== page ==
There’s some nice grub here but the original Vampires is way gorier. We get a stake in the mouth, neck, and chest. We also get a chest slash, tongue biting, throat slashes, beheadings, punched off head and 2 heads bashed together .
Jon Bon Jovi (Derek) broods with the best of them and underplays the part in a kool way. FUN TIMES! Note: I didn’t buy when he called the priest “padre” though, you’re not Jimmy Woods dude...let it go. Cristian de la Fuente (Father Rodrigo) also came through as the pumped up priest. There’s something very sympathetic about him. Natasha Gregson Wagner (Zoey) has played a vampire before in "Modern Vampires" and she does ok here. Her delivery felt phony at times though. Darius McCrary (Ray) does ok for what the part asked of him but I had trouble separating his “Family Matters” role from this one. Yes, I laughed. Arly Jover (Uno) did a wonderful job playing a vampire in "Blade" and she continues her excellent vamp work here. She just has the right look and physicality for the part. Diego Luna (Lupe) is very natural as the kid slayer and he’s not as grating as I thought he would be.
T & A
Arly Jover (Uno) is scantily clad but doesn’t show anything. The ladies will be happy to know that the Jovi man takes off his shirt. Light up the lighters!
I always liked Tommy Lee Wallace’s eye but I just don’t think he picks the best projects to showcase it. Apart from “IT”, "Halloween 3" and "Fright Night 2" were far from worthy of the man’s talent. Here, Wallace gives us some tasty eye-candy again. We get lots of flashiness, some overhead shots, slow motion and groovy angles. I particularly liked the “paper in the trash can" scene. You’ll see when you check it out, it’s pretty gnarly! Overall, good work but give us a solid stand alone horror opus already! You got what it takes, bro! Use it well!
The score by Brian Tyler kind of emulates Carpenter’s score from the original but it does bring its own little slick riffs to it. I dug it the most!
Distributor: Columbia TriStar Home Entertainment
IMAGE: We get the option to view the film in either anamorphic widescreen (2.35:1) or full screen (1.33:1). I always stick to widescreen but both images are sharp, the colors are solid and grain is absent all around. Nice stuff!
SOUND: We get an English Dolby Digital 5.1 Surround track. Although kind of subdued, it still gets the job done and excels in quality. I just wish the track had more accentuating moments.
Feature length audio commentary: Writer/Director Tommy Lee Wallace comes in to talk in a very composed and chill fashion about the film, the casting, and the locations while at the same time offering some interesting tidbits of trivia in regards to the production. This is a strong commentary; I felt like Wallace was having a beer with me in my pad. I wonder why he didn’t answer my questions when I spoke to my TV?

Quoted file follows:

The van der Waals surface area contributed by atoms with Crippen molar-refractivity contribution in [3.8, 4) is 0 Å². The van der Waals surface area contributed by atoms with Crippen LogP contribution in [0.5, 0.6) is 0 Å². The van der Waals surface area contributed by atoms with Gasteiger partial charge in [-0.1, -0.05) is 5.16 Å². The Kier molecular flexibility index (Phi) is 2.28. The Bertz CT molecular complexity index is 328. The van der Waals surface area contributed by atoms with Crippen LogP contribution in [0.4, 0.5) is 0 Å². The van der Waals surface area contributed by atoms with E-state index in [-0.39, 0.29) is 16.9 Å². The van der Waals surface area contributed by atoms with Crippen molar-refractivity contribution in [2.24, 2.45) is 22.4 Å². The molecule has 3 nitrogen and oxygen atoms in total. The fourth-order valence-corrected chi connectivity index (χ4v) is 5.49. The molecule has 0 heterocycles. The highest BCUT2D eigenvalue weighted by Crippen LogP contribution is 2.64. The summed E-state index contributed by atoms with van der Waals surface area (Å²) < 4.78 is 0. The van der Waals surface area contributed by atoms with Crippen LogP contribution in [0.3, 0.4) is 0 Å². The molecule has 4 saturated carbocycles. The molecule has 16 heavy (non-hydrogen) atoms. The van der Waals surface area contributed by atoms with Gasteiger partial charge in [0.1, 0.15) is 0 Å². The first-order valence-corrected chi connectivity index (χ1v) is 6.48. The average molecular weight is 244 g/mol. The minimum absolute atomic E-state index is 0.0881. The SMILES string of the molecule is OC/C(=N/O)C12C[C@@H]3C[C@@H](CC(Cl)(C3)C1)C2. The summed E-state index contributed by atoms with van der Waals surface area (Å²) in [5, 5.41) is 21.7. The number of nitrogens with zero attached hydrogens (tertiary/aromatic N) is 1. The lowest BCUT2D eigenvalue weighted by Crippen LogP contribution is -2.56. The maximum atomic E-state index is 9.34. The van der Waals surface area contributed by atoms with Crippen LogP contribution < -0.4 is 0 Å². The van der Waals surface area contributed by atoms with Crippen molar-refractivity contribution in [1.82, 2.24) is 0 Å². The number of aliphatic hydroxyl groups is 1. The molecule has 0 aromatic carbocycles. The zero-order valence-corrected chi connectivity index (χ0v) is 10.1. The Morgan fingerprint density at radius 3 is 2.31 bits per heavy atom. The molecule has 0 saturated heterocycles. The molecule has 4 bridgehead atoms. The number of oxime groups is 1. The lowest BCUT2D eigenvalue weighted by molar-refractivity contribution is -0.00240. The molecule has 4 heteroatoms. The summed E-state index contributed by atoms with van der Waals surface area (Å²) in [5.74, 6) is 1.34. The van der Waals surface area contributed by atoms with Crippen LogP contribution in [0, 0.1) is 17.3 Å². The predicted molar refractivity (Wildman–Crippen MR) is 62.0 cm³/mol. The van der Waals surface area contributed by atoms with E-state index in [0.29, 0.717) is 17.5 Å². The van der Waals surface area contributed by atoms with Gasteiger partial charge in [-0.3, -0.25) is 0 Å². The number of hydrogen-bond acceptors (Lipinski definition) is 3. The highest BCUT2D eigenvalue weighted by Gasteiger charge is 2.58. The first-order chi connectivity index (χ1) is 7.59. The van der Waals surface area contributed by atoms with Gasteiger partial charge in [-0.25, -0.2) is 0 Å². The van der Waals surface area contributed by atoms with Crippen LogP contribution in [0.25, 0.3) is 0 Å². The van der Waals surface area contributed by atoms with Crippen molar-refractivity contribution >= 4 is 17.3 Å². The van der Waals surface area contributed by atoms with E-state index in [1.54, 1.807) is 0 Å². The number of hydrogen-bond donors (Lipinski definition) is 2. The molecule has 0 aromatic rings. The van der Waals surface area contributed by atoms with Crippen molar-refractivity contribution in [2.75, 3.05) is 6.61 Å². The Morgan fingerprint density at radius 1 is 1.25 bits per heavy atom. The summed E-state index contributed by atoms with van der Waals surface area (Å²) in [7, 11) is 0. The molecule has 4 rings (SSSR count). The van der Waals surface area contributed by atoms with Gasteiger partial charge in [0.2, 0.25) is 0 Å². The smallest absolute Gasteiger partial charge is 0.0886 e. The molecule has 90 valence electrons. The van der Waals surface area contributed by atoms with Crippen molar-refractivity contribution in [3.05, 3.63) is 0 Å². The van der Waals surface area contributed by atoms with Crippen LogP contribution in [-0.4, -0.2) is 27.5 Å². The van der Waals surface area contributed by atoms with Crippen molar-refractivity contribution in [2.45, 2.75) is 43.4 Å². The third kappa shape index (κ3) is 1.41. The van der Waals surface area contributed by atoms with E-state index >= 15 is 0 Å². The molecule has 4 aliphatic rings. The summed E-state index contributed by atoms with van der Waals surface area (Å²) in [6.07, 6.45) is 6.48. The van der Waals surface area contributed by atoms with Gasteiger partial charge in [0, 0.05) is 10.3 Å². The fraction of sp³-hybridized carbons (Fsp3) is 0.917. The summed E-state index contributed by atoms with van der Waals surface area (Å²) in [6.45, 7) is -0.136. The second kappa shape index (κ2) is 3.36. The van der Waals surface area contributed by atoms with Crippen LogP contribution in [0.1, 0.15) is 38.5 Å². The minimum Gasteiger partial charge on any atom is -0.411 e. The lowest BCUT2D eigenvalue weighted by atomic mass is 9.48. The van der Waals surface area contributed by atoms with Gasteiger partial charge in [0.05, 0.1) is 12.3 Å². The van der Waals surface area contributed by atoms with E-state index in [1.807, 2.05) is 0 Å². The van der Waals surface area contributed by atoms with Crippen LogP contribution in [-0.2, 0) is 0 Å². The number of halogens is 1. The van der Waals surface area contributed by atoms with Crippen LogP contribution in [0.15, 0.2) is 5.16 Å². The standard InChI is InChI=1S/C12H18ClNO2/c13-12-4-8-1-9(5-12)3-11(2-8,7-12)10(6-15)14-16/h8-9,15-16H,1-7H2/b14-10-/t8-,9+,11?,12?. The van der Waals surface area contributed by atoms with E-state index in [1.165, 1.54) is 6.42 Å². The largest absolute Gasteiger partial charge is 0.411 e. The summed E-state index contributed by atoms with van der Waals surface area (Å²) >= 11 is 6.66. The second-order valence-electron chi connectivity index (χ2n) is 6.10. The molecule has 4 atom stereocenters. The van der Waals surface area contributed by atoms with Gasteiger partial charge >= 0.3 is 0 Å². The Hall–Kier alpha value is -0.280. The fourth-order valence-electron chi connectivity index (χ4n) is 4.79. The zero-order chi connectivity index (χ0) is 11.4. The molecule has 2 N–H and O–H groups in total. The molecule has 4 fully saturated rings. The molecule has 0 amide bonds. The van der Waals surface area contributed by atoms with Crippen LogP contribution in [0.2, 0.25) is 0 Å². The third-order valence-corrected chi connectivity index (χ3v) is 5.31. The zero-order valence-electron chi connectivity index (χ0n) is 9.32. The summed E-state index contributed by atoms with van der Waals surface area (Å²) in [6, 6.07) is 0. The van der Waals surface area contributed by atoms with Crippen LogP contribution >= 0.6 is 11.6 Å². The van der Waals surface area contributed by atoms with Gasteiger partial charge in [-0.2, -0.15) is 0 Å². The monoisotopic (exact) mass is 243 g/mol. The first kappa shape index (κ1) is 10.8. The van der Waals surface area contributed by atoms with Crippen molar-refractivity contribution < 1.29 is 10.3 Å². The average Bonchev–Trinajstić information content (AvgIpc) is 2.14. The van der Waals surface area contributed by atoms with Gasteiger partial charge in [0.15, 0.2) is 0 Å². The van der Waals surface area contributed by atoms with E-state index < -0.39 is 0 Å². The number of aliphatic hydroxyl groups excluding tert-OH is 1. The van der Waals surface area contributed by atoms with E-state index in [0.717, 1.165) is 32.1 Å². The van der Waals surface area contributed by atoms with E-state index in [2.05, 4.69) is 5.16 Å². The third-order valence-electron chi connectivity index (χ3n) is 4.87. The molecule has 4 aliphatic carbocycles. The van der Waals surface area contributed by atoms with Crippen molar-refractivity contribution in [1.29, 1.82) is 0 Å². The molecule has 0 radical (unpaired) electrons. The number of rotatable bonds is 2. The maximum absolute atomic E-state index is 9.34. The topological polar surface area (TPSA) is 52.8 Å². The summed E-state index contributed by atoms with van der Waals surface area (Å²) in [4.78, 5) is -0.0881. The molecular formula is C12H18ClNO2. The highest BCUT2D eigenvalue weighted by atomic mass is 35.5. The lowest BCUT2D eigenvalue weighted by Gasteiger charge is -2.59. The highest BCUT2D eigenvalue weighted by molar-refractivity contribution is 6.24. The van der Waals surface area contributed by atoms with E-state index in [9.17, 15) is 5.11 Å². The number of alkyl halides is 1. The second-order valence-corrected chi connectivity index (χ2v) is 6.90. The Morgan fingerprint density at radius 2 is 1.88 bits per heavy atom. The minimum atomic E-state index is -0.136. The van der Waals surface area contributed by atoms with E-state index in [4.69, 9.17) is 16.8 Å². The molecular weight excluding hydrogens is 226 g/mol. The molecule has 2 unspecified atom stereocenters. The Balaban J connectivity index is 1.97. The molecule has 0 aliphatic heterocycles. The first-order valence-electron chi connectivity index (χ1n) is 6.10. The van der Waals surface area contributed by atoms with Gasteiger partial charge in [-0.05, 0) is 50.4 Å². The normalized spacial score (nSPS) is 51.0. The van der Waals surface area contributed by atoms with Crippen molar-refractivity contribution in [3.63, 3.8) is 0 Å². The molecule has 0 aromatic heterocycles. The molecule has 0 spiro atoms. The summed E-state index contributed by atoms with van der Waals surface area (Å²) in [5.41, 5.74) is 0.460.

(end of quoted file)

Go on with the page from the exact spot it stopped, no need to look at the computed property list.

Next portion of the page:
We also get 3 “Widescreen” Trailers for “Vampires Los Muertos,” Ghosts Of Mars,” and “Bram Stoker’s Dracula”
I say just watch the first one again, unless you have a Bon Jovi fetish. I actually watched this sequel twice. I watched it drunk off my ass with a chick (there’s your shout-out, Jennifer!) and once sober as hell with that same chick. Here’s what I came up with. DRUNK: I couldn’t stop laughing every time Bon Jovi popped up, I kept saying: "It's Bon Jovi girl! What’s he doing with a plastic gun? Where’s his guitar?" We would then break out into a rendition of “Living on a Prayer” while watching the events unravel. The Family Matters dude acting all tough also pulled out some drunken chuckles out of us. SOBER: We watched the movie, we didn’t talk much the whole time, she went down on me like a champ half an hour in while I day-dreamed of Sheryl Lee’s butt shot in the original "Vampires" (sorry Jen). Now in what state should YOU see the film? I’ll leave it up to you. It’s a tough one.
At San Diego Comic Con 2001, John Carpenter said that his involvement in “Vampires: Los Muertos” (the sequel to Carpenter’s 1998 film “Vampires”) is basically just him “collecting a check” (you've got to admire the guy’s honesty). And Carpenter admitted that Jon Bon Jovi was actually very good in the early rushes he’d seen of the movie.
This sequel premiered on July 19, 2002 on the “Action Channel”. Check out the action channel here for more listings http://www.actionmoviechannel.com
No home video release date has yet to be announced for this film.
The film had a budget of 10 million clams.
NOTE: The pic of Jovi on this review is an “on-set” pic. For the life of me, I couldn’t find one picture of this movie on the web and none were sent to me with the screener.